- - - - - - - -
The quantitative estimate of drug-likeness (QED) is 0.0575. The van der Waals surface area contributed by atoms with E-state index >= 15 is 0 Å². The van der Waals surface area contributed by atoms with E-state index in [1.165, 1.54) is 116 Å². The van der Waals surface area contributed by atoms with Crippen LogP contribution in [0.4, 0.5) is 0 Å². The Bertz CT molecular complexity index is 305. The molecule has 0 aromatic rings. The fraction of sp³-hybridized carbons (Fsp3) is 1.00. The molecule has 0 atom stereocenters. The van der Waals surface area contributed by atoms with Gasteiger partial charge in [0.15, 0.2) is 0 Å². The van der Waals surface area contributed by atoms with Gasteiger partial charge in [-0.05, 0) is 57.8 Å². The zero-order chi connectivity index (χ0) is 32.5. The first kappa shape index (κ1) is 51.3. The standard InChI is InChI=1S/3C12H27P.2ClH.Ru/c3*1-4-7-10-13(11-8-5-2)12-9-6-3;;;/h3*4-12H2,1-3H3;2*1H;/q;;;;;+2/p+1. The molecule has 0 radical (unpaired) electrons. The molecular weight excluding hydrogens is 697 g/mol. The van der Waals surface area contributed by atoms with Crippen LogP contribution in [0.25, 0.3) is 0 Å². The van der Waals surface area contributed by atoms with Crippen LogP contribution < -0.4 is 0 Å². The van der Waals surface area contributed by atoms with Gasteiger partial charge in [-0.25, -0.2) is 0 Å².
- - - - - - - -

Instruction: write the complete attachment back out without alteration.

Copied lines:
The quantitative estimate of drug-likeness (QED) is 0.0575. The van der Waals surface area contributed by atoms with E-state index >= 15 is 0 Å². The van der Waals surface area contributed by atoms with E-state index in [1.165, 1.54) is 116 Å². The van der Waals surface area contributed by atoms with Crippen LogP contribution in [0.4, 0.5) is 0 Å². The Bertz CT molecular complexity index is 305. The molecule has 0 aromatic rings. The fraction of sp³-hybridized carbons (Fsp3) is 1.00. The molecule has 0 atom stereocenters. The van der Waals surface area contributed by atoms with Gasteiger partial charge in [0.15, 0.2) is 0 Å². The van der Waals surface area contributed by atoms with Gasteiger partial charge in [-0.05, 0) is 57.8 Å². The zero-order chi connectivity index (χ0) is 32.5. The first kappa shape index (κ1) is 51.3. The standard InChI is InChI=1S/3C12H27P.2ClH.Ru/c3*1-4-7-10-13(11-8-5-2)12-9-6-3;;;/h3*4-12H2,1-3H3;2*1H;/q;;;;;+2/p+1. The molecule has 0 radical (unpaired) electrons. The molecular weight excluding hydrogens is 697 g/mol. The van der Waals surface area contributed by atoms with Crippen LogP contribution in [0.25, 0.3) is 0 Å². The van der Waals surface area contributed by atoms with Crippen LogP contribution < -0.4 is 0 Å². The van der Waals surface area contributed by atoms with Gasteiger partial charge in [-0.25, -0.2) is 0 Å².